Simon Sinek on What Parents' 40th Anniversary Teaches About Lasting Relationships

In Chapter 17 of 20 in his 2011 Capture Your Flag interview with host Erik Michielsen, author and leadership expert Simon Sinek shares what his parents, married 40 years, have taught him about building successful relationships. Sinek reflects on his college days and the anticipation he had for school breaks and family visits. Sinek notes valuable relationships require years investment, nursing and cultivation. Ultimately, relationships will save your life, both knowing you have that support in trying times and actually having the unquestionable support in trying times. Simon Sinek is a trained ethnographer who applies his curiosity around why people do what they do to teach leaders and companies how to inspire people. He is the author of "Start With Why: How Great Leaders Inspire Everyone to Take Action". Sinek holds a BA degree in cultural anthropology from Brandeis University.


Erik Michielsen: So speaking of longevity, your parents recently celebrated their 40th year anniversary.

Simon Sinek: Yes, they did.

Erik Michielsen: What have they taught you about building lasting relationships?

Simon Sinek: My parents asked me to say a few words and I didn’t prepare anything, and so there I had to say, you know, talk about forty years of marriage and I was like, “uh oh” … and so I told a story, and it was a true story. Which is, I never appreciated my parents’ marriage until I got to college. And I’m 18 years old, 18 years, I never, never appreciated it. And that was already 21 years of marriage or something, right? 

And what I started to learn when I got to college was during the holidays. There were people who made every effort not to go home, because they didn’t like their families, right? They would go to a friend’s house, or plan a vacation, but they did not want to go home. And I remember loving going to school – like when I was at home I loved leaving for school – but when I was in school I loved coming home. And it was then that I realized what I had, and this thing that I took for granted. And then you also take stock, my parents have been together for 40 years, the number of my friends whose parents are divorced is astronomical.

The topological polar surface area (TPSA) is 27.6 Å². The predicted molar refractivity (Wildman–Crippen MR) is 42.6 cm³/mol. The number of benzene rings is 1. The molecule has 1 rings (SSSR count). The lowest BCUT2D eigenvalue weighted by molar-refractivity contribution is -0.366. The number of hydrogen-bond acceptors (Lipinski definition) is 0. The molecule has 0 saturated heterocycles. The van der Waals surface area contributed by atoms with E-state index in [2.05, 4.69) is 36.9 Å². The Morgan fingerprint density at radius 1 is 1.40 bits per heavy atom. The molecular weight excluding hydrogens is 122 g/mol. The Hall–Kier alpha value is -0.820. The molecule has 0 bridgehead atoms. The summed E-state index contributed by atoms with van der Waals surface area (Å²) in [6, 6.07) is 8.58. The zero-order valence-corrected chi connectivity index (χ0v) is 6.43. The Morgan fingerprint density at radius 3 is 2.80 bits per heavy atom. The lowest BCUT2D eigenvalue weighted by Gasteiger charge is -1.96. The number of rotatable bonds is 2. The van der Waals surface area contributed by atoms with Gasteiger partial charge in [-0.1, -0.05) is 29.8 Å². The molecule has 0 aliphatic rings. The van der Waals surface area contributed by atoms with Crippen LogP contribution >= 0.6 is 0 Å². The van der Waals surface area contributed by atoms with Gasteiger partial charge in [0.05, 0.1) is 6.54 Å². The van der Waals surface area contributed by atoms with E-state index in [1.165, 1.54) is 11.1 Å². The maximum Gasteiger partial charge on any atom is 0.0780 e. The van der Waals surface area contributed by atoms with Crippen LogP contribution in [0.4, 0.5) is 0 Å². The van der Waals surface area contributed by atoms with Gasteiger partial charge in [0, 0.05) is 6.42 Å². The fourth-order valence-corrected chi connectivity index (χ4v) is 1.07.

And I … you start to realize that so many of my friends at college either had broken homes, or – and/or – even if their parents were together, they didn’t want to go home. So, you’re left with a very small percentage, and so, not taking these things for granted, you know? Valuable relationships, close relationships – and they don’t have to be marriages … friendships, they’re pretty damn important. And you can’t make them over night; they take years to get good. You know? A little bit like fine wine, and they require nursing, you gotta re-cork ‘em and you gotta turn ‘em. And we all know that relationships take work, and I got all that, but just to understand and acknowledge that those close relationships that we have will save your life. 

And I don’t just mean somebody who will risk their life for yours, although that may happen, but that in your time of need, it’s the knowledge that someone will be there for you that is more important than anything else. A friend is not somebody where it’s equal and reciprocal all the time. “Well I did three things for you, you have to do three things for me.” You could do a hundred things for somebody and they could do nothing for you, but for the fact that you walk around with the knowledge that the moment you need something they’ll be there without question, that’s not to be taken for granted.